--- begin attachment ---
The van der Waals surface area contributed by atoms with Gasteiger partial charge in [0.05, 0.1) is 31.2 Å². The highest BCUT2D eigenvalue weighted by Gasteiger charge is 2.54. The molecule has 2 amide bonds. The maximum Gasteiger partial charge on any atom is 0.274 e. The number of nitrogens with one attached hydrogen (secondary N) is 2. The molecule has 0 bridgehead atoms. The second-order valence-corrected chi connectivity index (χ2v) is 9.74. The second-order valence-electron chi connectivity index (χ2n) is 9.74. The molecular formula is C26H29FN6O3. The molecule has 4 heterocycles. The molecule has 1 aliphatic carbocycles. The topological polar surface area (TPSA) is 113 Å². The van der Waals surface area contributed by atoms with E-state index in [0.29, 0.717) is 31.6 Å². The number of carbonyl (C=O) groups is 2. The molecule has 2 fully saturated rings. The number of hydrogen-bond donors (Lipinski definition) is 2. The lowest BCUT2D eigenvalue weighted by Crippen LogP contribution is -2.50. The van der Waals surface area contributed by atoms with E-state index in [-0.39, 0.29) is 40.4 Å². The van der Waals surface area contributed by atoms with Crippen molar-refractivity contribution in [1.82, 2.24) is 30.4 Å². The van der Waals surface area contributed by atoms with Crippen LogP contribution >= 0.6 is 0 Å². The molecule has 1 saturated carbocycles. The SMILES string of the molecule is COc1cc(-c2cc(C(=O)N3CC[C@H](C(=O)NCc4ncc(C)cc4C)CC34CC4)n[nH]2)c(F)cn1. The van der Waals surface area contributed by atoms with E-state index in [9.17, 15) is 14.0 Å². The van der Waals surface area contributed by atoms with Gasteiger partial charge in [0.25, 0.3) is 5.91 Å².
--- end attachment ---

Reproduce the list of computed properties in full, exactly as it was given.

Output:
The van der Waals surface area contributed by atoms with Gasteiger partial charge in [0.05, 0.1) is 31.2 Å². The highest BCUT2D eigenvalue weighted by Gasteiger charge is 2.54. The molecule has 2 amide bonds. The maximum Gasteiger partial charge on any atom is 0.274 e. The number of nitrogens with one attached hydrogen (secondary N) is 2. The molecule has 0 bridgehead atoms. The second-order valence-corrected chi connectivity index (χ2v) is 9.74. The second-order valence-electron chi connectivity index (χ2n) is 9.74. The molecular formula is C26H29FN6O3. The molecule has 4 heterocycles. The molecule has 1 aliphatic carbocycles. The topological polar surface area (TPSA) is 113 Å². The van der Waals surface area contributed by atoms with E-state index in [0.29, 0.717) is 31.6 Å². The number of carbonyl (C=O) groups is 2. The molecule has 2 fully saturated rings. The number of hydrogen-bond donors (Lipinski definition) is 2. The lowest BCUT2D eigenvalue weighted by Crippen LogP contribution is -2.50. The van der Waals surface area contributed by atoms with E-state index in [-0.39, 0.29) is 40.4 Å². The van der Waals surface area contributed by atoms with Crippen molar-refractivity contribution in [1.82, 2.24) is 30.4 Å². The van der Waals surface area contributed by atoms with Crippen LogP contribution >= 0.6 is 0 Å². The molecule has 1 saturated carbocycles. The SMILES string of the molecule is COc1cc(-c2cc(C(=O)N3CC[C@H](C(=O)NCc4ncc(C)cc4C)CC34CC4)n[nH]2)c(F)cn1. The van der Waals surface area contributed by atoms with E-state index in [9.17, 15) is 14.0 Å². The van der Waals surface area contributed by atoms with Gasteiger partial charge in [0.25, 0.3) is 5.91 Å².